I had no idea there were crayfish in the Alpine Lakes. Neither did my friend Knox so both of us were amazed to see three of them, right below us in the water. Two of them engaged in battle while a third stayed out of the way under a fallen tree snag. Knox tried to catch one but they’re quick little buggers. It’s just as well he wasn’t successful. What would we have done with one little four inch crayfish?
The hike to Talapus Lake is as easy as pie, perfect for the late start, those with challenged hamstrings, or those who think that hiking to the pretty stuff is beyond them. There are a few switchbacks at the start, but nothing too steep. The trail meets the river at various places giving you the excuse to stand around admiring the view while you’re really having a little rest. Towards the top – and it’s just over two miles to the lake so it’s short – the trail flattens a bit and opens into a lovely Japanese garden with bridges and raised walkways and the sound of water and dappled light and lush green foliage and haiku inspiration everywhere.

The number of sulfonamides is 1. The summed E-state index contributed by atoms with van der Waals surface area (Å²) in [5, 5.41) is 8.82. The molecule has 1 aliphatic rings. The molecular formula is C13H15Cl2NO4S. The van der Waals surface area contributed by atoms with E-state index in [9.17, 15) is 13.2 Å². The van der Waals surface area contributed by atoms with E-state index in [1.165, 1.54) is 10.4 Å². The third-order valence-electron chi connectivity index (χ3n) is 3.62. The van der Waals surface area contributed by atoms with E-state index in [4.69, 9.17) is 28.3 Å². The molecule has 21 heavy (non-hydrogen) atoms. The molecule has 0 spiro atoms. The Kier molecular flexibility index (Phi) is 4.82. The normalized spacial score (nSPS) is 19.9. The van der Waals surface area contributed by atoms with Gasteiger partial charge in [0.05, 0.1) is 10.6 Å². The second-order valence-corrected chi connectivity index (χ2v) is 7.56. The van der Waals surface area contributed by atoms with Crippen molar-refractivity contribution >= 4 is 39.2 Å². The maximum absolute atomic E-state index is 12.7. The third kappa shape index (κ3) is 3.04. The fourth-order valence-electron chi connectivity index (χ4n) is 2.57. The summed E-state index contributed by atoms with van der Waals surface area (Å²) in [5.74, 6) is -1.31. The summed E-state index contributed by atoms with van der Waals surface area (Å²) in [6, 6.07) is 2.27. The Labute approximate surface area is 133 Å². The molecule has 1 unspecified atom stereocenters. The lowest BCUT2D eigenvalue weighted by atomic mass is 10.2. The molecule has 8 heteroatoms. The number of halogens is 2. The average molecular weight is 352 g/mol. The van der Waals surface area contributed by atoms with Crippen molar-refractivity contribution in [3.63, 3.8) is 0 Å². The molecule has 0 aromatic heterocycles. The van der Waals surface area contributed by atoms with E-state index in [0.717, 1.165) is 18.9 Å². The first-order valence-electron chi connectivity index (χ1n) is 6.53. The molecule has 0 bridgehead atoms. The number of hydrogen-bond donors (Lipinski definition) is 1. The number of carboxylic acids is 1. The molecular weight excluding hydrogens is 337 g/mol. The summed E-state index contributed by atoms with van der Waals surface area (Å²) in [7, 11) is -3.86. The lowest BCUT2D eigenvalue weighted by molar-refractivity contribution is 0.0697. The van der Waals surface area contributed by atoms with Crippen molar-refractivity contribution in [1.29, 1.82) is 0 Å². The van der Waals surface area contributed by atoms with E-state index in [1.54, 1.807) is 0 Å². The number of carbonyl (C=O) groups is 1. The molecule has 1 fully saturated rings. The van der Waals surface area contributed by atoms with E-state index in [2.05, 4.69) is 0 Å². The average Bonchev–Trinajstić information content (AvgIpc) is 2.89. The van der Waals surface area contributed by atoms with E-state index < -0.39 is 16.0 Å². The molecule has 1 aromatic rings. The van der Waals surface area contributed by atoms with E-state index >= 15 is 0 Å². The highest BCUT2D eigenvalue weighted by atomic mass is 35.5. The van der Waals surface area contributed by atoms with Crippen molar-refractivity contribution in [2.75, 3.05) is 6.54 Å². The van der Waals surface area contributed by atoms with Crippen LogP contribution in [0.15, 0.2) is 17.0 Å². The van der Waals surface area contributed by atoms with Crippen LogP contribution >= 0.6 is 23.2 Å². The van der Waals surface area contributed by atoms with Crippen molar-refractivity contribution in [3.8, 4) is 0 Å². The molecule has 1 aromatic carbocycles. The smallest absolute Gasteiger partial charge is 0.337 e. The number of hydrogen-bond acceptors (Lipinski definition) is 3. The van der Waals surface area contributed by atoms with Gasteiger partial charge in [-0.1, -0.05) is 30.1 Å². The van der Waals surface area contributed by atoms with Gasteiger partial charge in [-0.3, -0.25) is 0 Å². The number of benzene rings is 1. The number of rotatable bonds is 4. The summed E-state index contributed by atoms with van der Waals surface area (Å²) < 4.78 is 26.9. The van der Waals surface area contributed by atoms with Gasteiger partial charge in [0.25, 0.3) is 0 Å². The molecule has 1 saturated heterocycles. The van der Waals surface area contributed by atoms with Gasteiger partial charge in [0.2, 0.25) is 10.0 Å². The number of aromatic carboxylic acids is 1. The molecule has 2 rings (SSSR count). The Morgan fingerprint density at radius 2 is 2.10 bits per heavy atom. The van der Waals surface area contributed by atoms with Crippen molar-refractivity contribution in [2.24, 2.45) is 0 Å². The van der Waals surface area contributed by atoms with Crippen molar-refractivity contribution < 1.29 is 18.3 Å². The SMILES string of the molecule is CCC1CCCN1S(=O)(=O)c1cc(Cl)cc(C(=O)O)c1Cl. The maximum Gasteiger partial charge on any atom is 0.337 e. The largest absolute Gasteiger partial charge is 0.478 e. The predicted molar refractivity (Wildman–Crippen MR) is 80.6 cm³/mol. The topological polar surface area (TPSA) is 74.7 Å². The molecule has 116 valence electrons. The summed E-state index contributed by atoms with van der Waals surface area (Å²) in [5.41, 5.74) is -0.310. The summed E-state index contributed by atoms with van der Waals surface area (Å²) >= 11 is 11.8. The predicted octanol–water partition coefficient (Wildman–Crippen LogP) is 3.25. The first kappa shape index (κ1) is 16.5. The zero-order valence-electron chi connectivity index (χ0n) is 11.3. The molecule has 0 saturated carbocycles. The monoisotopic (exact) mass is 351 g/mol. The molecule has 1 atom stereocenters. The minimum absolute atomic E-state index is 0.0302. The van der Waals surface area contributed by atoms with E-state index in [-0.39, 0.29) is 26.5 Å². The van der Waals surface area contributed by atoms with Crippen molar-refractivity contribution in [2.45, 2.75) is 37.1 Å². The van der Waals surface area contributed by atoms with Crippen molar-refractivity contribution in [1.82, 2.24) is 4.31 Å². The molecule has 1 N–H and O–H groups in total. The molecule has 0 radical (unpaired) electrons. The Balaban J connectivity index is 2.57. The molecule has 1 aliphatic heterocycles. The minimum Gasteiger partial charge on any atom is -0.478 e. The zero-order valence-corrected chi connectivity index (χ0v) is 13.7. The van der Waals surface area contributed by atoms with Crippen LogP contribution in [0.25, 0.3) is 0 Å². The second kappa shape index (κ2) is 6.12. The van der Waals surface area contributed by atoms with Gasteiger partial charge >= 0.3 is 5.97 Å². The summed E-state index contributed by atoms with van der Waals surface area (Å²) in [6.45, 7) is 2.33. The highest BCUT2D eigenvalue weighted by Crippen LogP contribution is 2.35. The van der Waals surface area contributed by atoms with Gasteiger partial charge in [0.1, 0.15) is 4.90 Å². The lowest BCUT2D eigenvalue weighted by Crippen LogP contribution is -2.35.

The lake has plenty of fallen timber along the shore, perfect picnic benches. Chipmunks skittered about though they never came close enough to steal some lunch. Big blue dragonflies circled back and forth across the water. In the distance, trout threw themselves all the way out of the water and back in again.
We dawdled by the lake for half an hour or so, then wandered back down the trail to the car before driving to North Bend for milkshakes at the Dairy Freeze. While I was sitting outside enjoying my espresso milkshake and a discussion of how we’d find out about Alpine crayfish, I realized that it was the third time in barely over a month that I’d been in the big outdoors and then, at the Dairy Freeze for sustenence.
Ah, what a life!
The Great Outdoors is
The perfect prelude to an
A few more pictures here.
[tags]Talapus Lake, hiking, milkshakes[/tags]